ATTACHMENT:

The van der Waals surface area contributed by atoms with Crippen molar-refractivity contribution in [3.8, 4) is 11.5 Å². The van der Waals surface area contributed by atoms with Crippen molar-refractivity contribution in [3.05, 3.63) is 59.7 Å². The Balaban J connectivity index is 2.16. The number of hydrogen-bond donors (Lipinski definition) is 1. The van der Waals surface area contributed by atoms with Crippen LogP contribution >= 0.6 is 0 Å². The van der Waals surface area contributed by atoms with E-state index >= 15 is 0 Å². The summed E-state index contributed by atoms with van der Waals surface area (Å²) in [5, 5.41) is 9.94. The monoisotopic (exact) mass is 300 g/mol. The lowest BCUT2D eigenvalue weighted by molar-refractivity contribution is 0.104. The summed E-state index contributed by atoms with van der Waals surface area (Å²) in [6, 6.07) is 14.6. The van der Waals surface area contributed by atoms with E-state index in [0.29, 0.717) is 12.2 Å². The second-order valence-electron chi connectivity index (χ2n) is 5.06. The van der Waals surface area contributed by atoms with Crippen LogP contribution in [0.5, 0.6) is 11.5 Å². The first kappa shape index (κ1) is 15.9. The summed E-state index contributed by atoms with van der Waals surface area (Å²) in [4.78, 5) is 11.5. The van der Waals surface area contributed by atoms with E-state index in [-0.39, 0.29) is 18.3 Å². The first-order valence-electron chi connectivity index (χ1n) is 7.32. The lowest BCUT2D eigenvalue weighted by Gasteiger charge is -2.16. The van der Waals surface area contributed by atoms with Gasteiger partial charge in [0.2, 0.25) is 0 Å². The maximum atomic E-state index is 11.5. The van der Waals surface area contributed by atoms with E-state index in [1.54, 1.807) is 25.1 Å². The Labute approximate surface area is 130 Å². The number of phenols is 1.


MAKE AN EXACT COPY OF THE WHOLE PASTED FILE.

The van der Waals surface area contributed by atoms with Crippen molar-refractivity contribution in [3.8, 4) is 11.5 Å². The van der Waals surface area contributed by atoms with Crippen molar-refractivity contribution in [3.05, 3.63) is 59.7 Å². The Balaban J connectivity index is 2.16. The number of hydrogen-bond donors (Lipinski definition) is 1. The van der Waals surface area contributed by atoms with Crippen LogP contribution >= 0.6 is 0 Å². The van der Waals surface area contributed by atoms with E-state index >= 15 is 0 Å². The summed E-state index contributed by atoms with van der Waals surface area (Å²) in [5, 5.41) is 9.94. The monoisotopic (exact) mass is 300 g/mol. The lowest BCUT2D eigenvalue weighted by molar-refractivity contribution is 0.104. The summed E-state index contributed by atoms with van der Waals surface area (Å²) in [6, 6.07) is 14.6. The van der Waals surface area contributed by atoms with E-state index in [0.29, 0.717) is 12.2 Å². The second-order valence-electron chi connectivity index (χ2n) is 5.06. The van der Waals surface area contributed by atoms with Crippen LogP contribution in [0.5, 0.6) is 11.5 Å². The first kappa shape index (κ1) is 15.9. The summed E-state index contributed by atoms with van der Waals surface area (Å²) in [4.78, 5) is 11.5. The van der Waals surface area contributed by atoms with E-state index in [-0.39, 0.29) is 18.3 Å². The first-order valence-electron chi connectivity index (χ1n) is 7.32. The lowest BCUT2D eigenvalue weighted by Gasteiger charge is -2.16. The van der Waals surface area contributed by atoms with Gasteiger partial charge in [0.2, 0.25) is 0 Å². The maximum atomic E-state index is 11.5. The van der Waals surface area contributed by atoms with E-state index in [1.54, 1.807) is 25.1 Å². The Labute approximate surface area is 130 Å². The number of phenols is 1.